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6 Tips for Balancing Work and Family

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If you’re a business or health care leader who feels as if work is creeping into your home life, then stop and take a deep breath. Achieving a healthy work-life balance might be easier than you think.

Here are six tips for balancing your life at work and home:

Make a list of which activities are most important to you: Is it spending time with family members and friends? Exercising? Meditating? Reading? Consider activities that you may, or may not, spend enough time doing. This list will become your working document for reshaping your work-life balance.

Conduct a “time audit” of your day to see where you spend the bulk of your hours: If you’re like most working people – especially those with children – you may wonder where your time goes. Working parents devote most of their waking time each day to their jobs, household tasks and caregiving, according to the U.S. Bureau of Labor Statistics’ 2012 American Time Use Survey. They average just 2.6 hours of leisure and sports time a day. Americans over age 15 spend more than 60 percent of their down time watching TV or playing computer games, 13 percent socializing and 6 percent exercising.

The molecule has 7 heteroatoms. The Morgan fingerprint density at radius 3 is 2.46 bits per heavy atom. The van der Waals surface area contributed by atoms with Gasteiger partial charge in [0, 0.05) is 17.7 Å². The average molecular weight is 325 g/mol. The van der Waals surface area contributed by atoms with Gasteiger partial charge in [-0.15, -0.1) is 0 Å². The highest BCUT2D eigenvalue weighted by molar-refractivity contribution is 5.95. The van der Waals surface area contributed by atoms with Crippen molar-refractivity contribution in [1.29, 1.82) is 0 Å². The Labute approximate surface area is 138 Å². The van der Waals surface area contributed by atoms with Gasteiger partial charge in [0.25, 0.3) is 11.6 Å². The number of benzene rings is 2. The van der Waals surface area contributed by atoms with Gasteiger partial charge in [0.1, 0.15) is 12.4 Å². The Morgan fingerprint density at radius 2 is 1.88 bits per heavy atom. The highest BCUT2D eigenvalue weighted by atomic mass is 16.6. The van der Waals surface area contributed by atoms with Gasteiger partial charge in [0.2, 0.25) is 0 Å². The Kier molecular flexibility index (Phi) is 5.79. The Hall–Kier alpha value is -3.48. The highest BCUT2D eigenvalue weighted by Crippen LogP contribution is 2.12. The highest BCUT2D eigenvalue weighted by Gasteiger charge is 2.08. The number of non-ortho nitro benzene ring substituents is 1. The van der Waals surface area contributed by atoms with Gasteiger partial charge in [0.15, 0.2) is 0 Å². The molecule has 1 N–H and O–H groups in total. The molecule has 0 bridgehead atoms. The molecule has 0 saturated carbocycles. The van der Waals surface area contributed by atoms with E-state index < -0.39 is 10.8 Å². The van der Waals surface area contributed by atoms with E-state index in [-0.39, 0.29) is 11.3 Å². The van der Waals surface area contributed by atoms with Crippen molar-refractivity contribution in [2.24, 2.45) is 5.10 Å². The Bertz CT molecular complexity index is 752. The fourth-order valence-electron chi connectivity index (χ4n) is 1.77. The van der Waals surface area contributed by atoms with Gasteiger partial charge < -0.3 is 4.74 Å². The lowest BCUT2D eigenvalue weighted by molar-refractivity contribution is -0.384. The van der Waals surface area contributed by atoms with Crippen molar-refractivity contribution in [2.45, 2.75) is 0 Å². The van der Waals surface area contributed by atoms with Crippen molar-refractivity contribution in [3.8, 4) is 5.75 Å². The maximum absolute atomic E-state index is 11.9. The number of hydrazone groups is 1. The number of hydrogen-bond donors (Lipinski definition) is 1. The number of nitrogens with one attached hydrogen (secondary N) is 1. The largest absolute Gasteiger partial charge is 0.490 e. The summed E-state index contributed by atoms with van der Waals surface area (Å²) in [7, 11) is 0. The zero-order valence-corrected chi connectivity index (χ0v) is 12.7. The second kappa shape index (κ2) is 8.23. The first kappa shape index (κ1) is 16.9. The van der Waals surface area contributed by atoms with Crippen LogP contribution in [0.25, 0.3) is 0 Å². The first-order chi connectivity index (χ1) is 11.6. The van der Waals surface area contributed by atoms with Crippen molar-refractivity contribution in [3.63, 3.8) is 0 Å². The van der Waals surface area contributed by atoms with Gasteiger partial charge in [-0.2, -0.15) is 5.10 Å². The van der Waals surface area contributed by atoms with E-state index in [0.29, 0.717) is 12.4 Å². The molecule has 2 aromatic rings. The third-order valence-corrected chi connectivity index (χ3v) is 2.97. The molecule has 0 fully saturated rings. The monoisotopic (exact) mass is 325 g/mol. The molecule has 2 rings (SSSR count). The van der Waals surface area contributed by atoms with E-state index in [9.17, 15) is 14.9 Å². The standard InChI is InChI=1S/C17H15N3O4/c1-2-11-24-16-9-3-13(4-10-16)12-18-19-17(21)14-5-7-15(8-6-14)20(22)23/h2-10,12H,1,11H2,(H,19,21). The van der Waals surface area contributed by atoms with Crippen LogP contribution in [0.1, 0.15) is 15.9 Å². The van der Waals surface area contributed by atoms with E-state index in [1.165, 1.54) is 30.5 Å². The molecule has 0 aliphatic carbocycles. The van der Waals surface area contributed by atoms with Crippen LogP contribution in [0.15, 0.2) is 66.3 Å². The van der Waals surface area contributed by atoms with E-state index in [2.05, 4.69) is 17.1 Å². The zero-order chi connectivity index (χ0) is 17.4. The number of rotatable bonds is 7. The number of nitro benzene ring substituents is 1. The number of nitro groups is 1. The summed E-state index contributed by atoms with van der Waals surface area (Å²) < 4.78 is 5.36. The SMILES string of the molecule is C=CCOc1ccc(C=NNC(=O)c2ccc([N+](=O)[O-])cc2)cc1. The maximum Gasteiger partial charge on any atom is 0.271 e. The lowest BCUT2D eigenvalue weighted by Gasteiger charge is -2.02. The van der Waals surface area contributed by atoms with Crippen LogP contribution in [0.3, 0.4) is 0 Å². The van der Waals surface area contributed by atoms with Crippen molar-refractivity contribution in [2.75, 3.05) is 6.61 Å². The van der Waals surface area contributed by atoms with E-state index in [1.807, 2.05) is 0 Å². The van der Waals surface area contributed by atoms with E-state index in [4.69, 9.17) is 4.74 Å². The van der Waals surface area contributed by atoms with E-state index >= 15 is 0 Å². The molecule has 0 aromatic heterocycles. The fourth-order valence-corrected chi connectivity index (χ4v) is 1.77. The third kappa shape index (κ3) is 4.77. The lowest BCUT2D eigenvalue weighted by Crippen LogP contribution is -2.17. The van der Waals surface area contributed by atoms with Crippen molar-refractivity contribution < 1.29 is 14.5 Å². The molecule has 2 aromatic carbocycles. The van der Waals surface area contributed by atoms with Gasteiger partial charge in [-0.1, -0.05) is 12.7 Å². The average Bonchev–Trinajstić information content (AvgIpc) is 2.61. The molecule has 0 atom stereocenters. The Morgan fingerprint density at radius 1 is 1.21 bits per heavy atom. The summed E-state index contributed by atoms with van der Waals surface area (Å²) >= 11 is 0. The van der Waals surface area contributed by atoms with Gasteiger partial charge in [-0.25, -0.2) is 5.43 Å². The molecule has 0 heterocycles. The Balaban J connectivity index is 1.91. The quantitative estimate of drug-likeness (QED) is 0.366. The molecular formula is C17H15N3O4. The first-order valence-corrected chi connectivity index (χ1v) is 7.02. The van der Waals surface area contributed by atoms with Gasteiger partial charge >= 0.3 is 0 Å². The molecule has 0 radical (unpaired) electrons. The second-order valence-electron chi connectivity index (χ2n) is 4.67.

Stop wasting your time on things that don’t matter: Is social media all that important to you? Are you saying “yes” to every work or volunteer commitment? Are there people in your life who are “energy zappers”? Somewhere in your life, there are probably activities and people who are taking time away from what really matters to you (refer back to your “work-life list’). It’s time to drop them.

Ignore any unnecessary tasks – or outsource them: As part of your time audit, consider which menial tasks at work and at home are taking up too much of your time. You may not be able to afford a housekeeper, but can you live with more dirt? Or devote just 15 minutes a day to one task – such as vacuuming the living room or cleaning a bathroom – to stay ahead of the grime.At work, consider what wastes your time – and your company’s. Which menial tasks can you drop or outsource in the interest of “big picture” activities that meet company goals?

Schedule leisure time into your day: If you find you’re not spending enough time on the activities that matter to you, then try building them into your calendar. Block off this time in your calendar so you force yourself to abide by your new philosophy of time management, and let co-workers know you have an appointment you can’t miss.

Get more exercise: You may not have included this in your list of “to-do” activities, but many studies show that this is an area from which you might benefit the most. Exercise may actually gain you some time by making you more productive at work and at home.

With all of these adjustments to your daily schedule, you may be able to carve out more time – and rise above the daily grind instead of succumbing to it.